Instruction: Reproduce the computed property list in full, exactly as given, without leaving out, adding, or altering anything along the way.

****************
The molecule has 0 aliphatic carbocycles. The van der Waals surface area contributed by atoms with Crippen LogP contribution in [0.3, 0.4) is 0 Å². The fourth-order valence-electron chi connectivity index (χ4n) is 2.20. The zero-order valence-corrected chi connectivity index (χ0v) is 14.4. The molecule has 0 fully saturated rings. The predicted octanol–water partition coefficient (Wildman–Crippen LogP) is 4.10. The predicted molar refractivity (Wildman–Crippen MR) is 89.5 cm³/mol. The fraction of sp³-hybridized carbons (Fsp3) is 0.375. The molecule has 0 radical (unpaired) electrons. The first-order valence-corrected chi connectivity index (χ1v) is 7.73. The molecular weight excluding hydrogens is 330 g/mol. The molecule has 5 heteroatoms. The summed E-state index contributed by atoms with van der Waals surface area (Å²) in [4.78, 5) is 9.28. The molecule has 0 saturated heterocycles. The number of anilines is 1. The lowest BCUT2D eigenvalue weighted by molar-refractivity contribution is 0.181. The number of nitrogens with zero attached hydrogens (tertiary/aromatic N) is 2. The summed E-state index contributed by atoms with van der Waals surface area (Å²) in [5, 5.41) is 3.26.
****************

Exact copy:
The molecule has 0 aliphatic carbocycles. The van der Waals surface area contributed by atoms with Crippen LogP contribution in [0.3, 0.4) is 0 Å². The fourth-order valence-electron chi connectivity index (χ4n) is 2.20. The zero-order valence-corrected chi connectivity index (χ0v) is 14.4. The molecule has 0 fully saturated rings. The predicted octanol–water partition coefficient (Wildman–Crippen LogP) is 4.10. The predicted molar refractivity (Wildman–Crippen MR) is 89.5 cm³/mol. The fraction of sp³-hybridized carbons (Fsp3) is 0.375. The molecule has 0 radical (unpaired) electrons. The first-order valence-corrected chi connectivity index (χ1v) is 7.73. The molecular weight excluding hydrogens is 330 g/mol. The molecule has 5 heteroatoms. The summed E-state index contributed by atoms with van der Waals surface area (Å²) in [4.78, 5) is 9.28. The molecule has 0 saturated heterocycles. The number of anilines is 1. The lowest BCUT2D eigenvalue weighted by molar-refractivity contribution is 0.181. The number of nitrogens with zero attached hydrogens (tertiary/aromatic N) is 2. The summed E-state index contributed by atoms with van der Waals surface area (Å²) in [5, 5.41) is 3.26.